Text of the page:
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Who was Geronimo?
Geronimo was an American Indian warrior of the Chiricahua Apache. Although he was not of the stature of Mangas Coloradas or Cochise, the press coverage given campaigns against him, and his penchant for publicity made his name a household word.
Geronimo, in Apache Goyathlay or Goyakla, meaning "he who yawns," emerged as a leader in 1858 when Mexican troops killed many of his people in a surprise attack near Janos in Chihuahua state.
An inveterate raider, he played a prominent role in breaking the peace that followed the establishment of a Chiricahua reservation in eastern Arizona in 1871. When the Chiricahuas were ordered removed to the despised San Carlos reservation on the Gila River in 1876, Geronimo fled to Mexico. He was arrested in 1877 while visiting the Warm Springs reservation in New Mexico.
He remained at peace until the fall of 1881, when he began conducting raids on both sides of the U.S./Mexican border. He eluded capture by troops of both nations for more than two years, but finally surrendered to General George H. Crook in May 1883 and returned to San Carlos. Two years later, however, Geronimo, with a small band, left the reservation, and resumed raiding.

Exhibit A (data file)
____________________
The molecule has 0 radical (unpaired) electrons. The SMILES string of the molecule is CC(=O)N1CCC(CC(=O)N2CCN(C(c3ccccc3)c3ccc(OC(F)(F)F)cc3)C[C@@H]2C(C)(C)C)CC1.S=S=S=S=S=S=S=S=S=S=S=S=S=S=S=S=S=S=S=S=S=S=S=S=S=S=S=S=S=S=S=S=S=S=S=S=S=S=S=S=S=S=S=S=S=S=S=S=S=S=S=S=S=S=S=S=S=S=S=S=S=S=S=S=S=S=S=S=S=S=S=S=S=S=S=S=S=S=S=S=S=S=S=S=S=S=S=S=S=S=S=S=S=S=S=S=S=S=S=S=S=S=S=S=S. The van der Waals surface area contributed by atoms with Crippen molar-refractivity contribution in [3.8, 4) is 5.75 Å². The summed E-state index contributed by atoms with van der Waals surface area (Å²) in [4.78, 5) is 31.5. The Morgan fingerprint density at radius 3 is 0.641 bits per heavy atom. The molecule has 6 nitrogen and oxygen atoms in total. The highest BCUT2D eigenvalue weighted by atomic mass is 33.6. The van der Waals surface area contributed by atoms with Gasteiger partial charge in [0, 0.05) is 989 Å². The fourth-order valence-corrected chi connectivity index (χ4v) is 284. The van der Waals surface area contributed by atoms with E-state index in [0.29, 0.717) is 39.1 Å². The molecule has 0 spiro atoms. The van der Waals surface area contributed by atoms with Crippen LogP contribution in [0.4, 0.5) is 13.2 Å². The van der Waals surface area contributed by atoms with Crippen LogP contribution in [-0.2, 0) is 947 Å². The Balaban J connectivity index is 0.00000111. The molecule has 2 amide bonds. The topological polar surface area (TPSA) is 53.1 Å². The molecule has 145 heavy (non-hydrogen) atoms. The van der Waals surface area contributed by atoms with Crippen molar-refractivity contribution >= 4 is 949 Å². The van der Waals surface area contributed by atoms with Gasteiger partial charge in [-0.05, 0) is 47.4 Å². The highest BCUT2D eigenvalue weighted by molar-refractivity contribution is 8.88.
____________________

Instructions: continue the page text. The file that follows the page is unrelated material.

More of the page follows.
The object of an intensive campaign, he agreed to a truce with Crook in March 1886, but fled to Mexico before finally surrendering to General Nelson A. Miles in August 1886. All the Chiricahuas were removed as prisoners of war to Florida and then resettled at Fort Sill, Oklahoma, in 1894.
Now a celebrity, Geronimo visited the St. Louis World's Fair and other expositions and was present at the inauguration of President Theodore Roosevelt in 1905.
Geronimo died of pneumonia at Fort Sill on February 17, 1909.